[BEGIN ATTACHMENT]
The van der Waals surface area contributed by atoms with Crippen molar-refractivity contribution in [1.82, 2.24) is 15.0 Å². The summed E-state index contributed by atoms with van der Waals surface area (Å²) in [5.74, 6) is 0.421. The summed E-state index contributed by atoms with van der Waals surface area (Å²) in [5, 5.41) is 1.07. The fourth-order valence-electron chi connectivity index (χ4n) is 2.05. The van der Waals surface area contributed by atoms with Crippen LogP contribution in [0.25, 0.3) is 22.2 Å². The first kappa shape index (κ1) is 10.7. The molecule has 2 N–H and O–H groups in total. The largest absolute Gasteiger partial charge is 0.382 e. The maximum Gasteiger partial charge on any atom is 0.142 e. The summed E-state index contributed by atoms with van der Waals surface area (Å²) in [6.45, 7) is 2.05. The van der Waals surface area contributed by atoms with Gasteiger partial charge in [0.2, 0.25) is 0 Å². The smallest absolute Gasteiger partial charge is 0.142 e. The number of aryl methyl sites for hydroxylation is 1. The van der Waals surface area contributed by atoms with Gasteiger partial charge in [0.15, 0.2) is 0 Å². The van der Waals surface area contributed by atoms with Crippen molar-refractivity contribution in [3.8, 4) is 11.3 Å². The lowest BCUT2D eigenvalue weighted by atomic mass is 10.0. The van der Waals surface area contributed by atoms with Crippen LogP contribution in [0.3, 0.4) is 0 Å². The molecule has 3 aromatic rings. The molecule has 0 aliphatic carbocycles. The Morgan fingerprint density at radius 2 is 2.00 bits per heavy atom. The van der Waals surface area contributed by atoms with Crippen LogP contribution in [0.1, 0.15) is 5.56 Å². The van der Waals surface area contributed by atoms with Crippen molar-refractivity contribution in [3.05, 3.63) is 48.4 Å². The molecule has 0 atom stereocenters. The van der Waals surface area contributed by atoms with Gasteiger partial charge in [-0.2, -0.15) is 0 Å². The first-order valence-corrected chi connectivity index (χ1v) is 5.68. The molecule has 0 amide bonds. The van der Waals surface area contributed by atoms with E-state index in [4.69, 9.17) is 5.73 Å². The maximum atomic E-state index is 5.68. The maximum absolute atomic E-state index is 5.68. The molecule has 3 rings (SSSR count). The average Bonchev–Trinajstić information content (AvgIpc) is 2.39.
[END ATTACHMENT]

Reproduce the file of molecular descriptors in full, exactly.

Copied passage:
The van der Waals surface area contributed by atoms with Crippen molar-refractivity contribution in [1.82, 2.24) is 15.0 Å². The summed E-state index contributed by atoms with van der Waals surface area (Å²) in [5.74, 6) is 0.421. The summed E-state index contributed by atoms with van der Waals surface area (Å²) in [5, 5.41) is 1.07. The fourth-order valence-electron chi connectivity index (χ4n) is 2.05. The van der Waals surface area contributed by atoms with Crippen LogP contribution in [0.25, 0.3) is 22.2 Å². The first kappa shape index (κ1) is 10.7. The molecule has 2 N–H and O–H groups in total. The largest absolute Gasteiger partial charge is 0.382 e. The maximum Gasteiger partial charge on any atom is 0.142 e. The summed E-state index contributed by atoms with van der Waals surface area (Å²) in [6.45, 7) is 2.05. The van der Waals surface area contributed by atoms with Gasteiger partial charge in [0.2, 0.25) is 0 Å². The smallest absolute Gasteiger partial charge is 0.142 e. The number of aryl methyl sites for hydroxylation is 1. The van der Waals surface area contributed by atoms with Gasteiger partial charge in [0.15, 0.2) is 0 Å². The van der Waals surface area contributed by atoms with Crippen molar-refractivity contribution in [3.8, 4) is 11.3 Å². The lowest BCUT2D eigenvalue weighted by atomic mass is 10.0. The van der Waals surface area contributed by atoms with Crippen LogP contribution in [0.3, 0.4) is 0 Å². The molecule has 3 aromatic rings. The molecule has 0 aliphatic carbocycles. The Morgan fingerprint density at radius 2 is 2.00 bits per heavy atom. The van der Waals surface area contributed by atoms with Crippen LogP contribution in [0.1, 0.15) is 5.56 Å². The van der Waals surface area contributed by atoms with Crippen molar-refractivity contribution in [3.05, 3.63) is 48.4 Å². The molecule has 0 atom stereocenters. The van der Waals surface area contributed by atoms with Gasteiger partial charge in [-0.2, -0.15) is 0 Å². The first-order valence-corrected chi connectivity index (χ1v) is 5.68. The molecule has 0 amide bonds. The van der Waals surface area contributed by atoms with E-state index in [4.69, 9.17) is 5.73 Å². The maximum atomic E-state index is 5.68. The maximum absolute atomic E-state index is 5.68. The molecule has 3 rings (SSSR count). The average Bonchev–Trinajstić information content (AvgIpc) is 2.39.